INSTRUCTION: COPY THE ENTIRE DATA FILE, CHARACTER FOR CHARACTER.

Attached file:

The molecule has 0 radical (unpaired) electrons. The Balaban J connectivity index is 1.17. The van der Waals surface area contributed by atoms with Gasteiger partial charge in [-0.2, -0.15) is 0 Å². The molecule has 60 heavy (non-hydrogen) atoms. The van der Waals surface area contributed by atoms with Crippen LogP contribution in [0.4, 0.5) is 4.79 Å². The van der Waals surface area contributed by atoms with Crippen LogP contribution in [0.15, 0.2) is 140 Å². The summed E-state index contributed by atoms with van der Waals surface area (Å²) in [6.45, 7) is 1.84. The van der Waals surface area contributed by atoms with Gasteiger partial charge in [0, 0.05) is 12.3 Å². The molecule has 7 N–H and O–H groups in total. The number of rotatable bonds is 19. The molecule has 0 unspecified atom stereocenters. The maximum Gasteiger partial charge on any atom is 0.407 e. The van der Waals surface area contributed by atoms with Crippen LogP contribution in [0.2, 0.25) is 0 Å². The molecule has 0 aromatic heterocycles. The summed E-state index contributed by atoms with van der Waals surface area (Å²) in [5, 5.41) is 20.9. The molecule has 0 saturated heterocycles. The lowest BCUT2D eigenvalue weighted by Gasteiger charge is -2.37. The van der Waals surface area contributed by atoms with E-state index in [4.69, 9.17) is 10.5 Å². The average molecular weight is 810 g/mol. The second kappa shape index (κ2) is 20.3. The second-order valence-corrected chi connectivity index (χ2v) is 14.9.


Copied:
The molecule has 0 radical (unpaired) electrons. The Balaban J connectivity index is 1.17. The van der Waals surface area contributed by atoms with Gasteiger partial charge in [-0.2, -0.15) is 0 Å². The molecule has 60 heavy (non-hydrogen) atoms. The van der Waals surface area contributed by atoms with Crippen LogP contribution in [0.4, 0.5) is 4.79 Å². The van der Waals surface area contributed by atoms with Crippen LogP contribution in [0.15, 0.2) is 140 Å². The summed E-state index contributed by atoms with van der Waals surface area (Å²) in [6.45, 7) is 1.84. The van der Waals surface area contributed by atoms with Gasteiger partial charge in [0, 0.05) is 12.3 Å². The molecule has 7 N–H and O–H groups in total. The number of rotatable bonds is 19. The molecule has 0 unspecified atom stereocenters. The maximum Gasteiger partial charge on any atom is 0.407 e. The van der Waals surface area contributed by atoms with Crippen LogP contribution in [0.2, 0.25) is 0 Å². The molecule has 0 aromatic heterocycles. The summed E-state index contributed by atoms with van der Waals surface area (Å²) in [5, 5.41) is 20.9. The molecule has 0 saturated heterocycles. The lowest BCUT2D eigenvalue weighted by Gasteiger charge is -2.37. The van der Waals surface area contributed by atoms with E-state index in [4.69, 9.17) is 10.5 Å². The average molecular weight is 810 g/mol. The second kappa shape index (κ2) is 20.3. The second-order valence-corrected chi connectivity index (χ2v) is 14.9.